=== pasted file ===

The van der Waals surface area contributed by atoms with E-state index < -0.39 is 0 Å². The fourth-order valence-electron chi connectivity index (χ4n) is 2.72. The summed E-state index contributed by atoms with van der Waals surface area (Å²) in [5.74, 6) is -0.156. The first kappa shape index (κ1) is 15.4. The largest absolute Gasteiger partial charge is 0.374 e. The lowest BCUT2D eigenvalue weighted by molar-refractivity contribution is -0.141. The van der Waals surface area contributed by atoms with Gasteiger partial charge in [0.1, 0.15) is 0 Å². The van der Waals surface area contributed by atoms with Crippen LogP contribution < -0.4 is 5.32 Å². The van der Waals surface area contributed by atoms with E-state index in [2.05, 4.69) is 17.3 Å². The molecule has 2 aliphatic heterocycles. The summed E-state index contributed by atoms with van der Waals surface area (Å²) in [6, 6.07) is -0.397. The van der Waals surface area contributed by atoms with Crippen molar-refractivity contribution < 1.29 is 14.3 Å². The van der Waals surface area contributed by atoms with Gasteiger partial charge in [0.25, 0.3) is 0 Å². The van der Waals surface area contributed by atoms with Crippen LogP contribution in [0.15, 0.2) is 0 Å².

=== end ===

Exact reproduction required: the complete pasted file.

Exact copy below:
The van der Waals surface area contributed by atoms with E-state index < -0.39 is 0 Å². The fourth-order valence-electron chi connectivity index (χ4n) is 2.72. The summed E-state index contributed by atoms with van der Waals surface area (Å²) in [5.74, 6) is -0.156. The first kappa shape index (κ1) is 15.4. The largest absolute Gasteiger partial charge is 0.374 e. The lowest BCUT2D eigenvalue weighted by molar-refractivity contribution is -0.141. The van der Waals surface area contributed by atoms with Gasteiger partial charge in [0.1, 0.15) is 0 Å². The van der Waals surface area contributed by atoms with Crippen LogP contribution < -0.4 is 5.32 Å². The van der Waals surface area contributed by atoms with E-state index in [2.05, 4.69) is 17.3 Å². The molecule has 2 aliphatic heterocycles. The summed E-state index contributed by atoms with van der Waals surface area (Å²) in [6, 6.07) is -0.397. The van der Waals surface area contributed by atoms with Crippen molar-refractivity contribution < 1.29 is 14.3 Å². The van der Waals surface area contributed by atoms with Gasteiger partial charge in [0.25, 0.3) is 0 Å². The van der Waals surface area contributed by atoms with Crippen LogP contribution in [0.15, 0.2) is 0 Å².